The first draft is the gathering, buying, crafting of the individual parts. The subsequent drafts serve to organize and assemble the piece. You tinker a bit here, tailor there, flip entire sections around, and re-cut or refashion some parts. Then, once that shape is compl…ete (this could be the third or tenth or seventieth draft), you hone your story.
In the honing you sand out rough spots (remember, the rougher the sandpaper the better here) and cut or chisel into the wood decorations and designs: grooves, symbols, lines. This last part is the glory of writing. It is here, I find my theme. I would not say the theme is the glue that binds the story together. Rather, let me suppose that it is actually craft that truly binds a story.
Theme, i argue, is the way the story feels when you sit in it. The specific curve of the chair’s arm that supports the reader’s leaning frame. Theme is outward, seen, and rejoiced over. A house can have a theme, a party can have a theme, so also can a story. But unlike a themed house or party, the story’s theme comes from the work. It is engrained in the fabric of the wood. The substance of it speaks to the creator what it needs to be, and what needs to be revealed. It is this speaking that determines the writer’s sand-strokes, that chooses his color of stain. Here he sands and oils or perhaps sands only just, purposing the piece for its eventual place: the porch, the dining room, the study, the child’s play room.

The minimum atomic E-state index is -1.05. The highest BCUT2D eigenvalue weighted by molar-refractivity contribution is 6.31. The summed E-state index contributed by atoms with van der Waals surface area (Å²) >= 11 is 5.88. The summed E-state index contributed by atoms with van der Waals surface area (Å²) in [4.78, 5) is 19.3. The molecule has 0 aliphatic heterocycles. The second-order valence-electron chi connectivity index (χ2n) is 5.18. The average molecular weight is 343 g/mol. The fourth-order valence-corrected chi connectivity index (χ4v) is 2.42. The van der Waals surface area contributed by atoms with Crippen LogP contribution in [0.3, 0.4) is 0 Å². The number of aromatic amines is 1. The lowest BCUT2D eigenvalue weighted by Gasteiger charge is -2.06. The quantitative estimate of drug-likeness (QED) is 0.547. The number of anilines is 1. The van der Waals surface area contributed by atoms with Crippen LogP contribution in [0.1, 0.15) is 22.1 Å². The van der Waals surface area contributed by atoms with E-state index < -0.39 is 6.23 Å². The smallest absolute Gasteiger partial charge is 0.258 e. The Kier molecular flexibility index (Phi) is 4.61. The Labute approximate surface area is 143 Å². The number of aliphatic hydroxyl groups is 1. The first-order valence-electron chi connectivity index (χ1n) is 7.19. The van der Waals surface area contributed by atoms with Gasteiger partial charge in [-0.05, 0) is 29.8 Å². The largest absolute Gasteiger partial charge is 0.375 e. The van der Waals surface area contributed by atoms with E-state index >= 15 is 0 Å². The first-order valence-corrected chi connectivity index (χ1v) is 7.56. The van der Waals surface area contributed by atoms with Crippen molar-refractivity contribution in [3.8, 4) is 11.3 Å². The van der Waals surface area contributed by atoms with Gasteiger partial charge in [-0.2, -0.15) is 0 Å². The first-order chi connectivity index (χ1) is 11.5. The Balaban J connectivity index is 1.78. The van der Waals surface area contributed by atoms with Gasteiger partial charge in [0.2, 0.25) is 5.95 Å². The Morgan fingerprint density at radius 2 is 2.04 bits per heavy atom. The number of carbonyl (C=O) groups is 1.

The style of the work is somewhat separate from the theme, but both do work in tandem. Style demarcates the method, biases, and flavor of the writing, in much the same way carpenters favor certain woods or brands of tools or the topics/items he prefers to construct. Style affects the shape, but style addresses the manner the artist approaches his work. Theme is the feel, the specifics, the way the wood is sanded, the chisel marks in the symbols, the amount of sanding upon the armrest, the lean of the chair, and the modifications to the original design. Theme is subtly constructed with supple, simple, stylized strokes. And when you find it. I hope you will recognize it. But, perhaps you won’t. It is a deep thing, an impression on and pressing by the soul upon a work for the purpose of self-healing, pleasure, or discovery. If you can’t identify it, rest in the story, lean back, let your hands rub the work’s curves, let your fingertips brush the grain, and if there is a sense of “Ah,” a releasing of the breath, and feeling of rightness – then don’t worry about finding your theme, for theme has found you.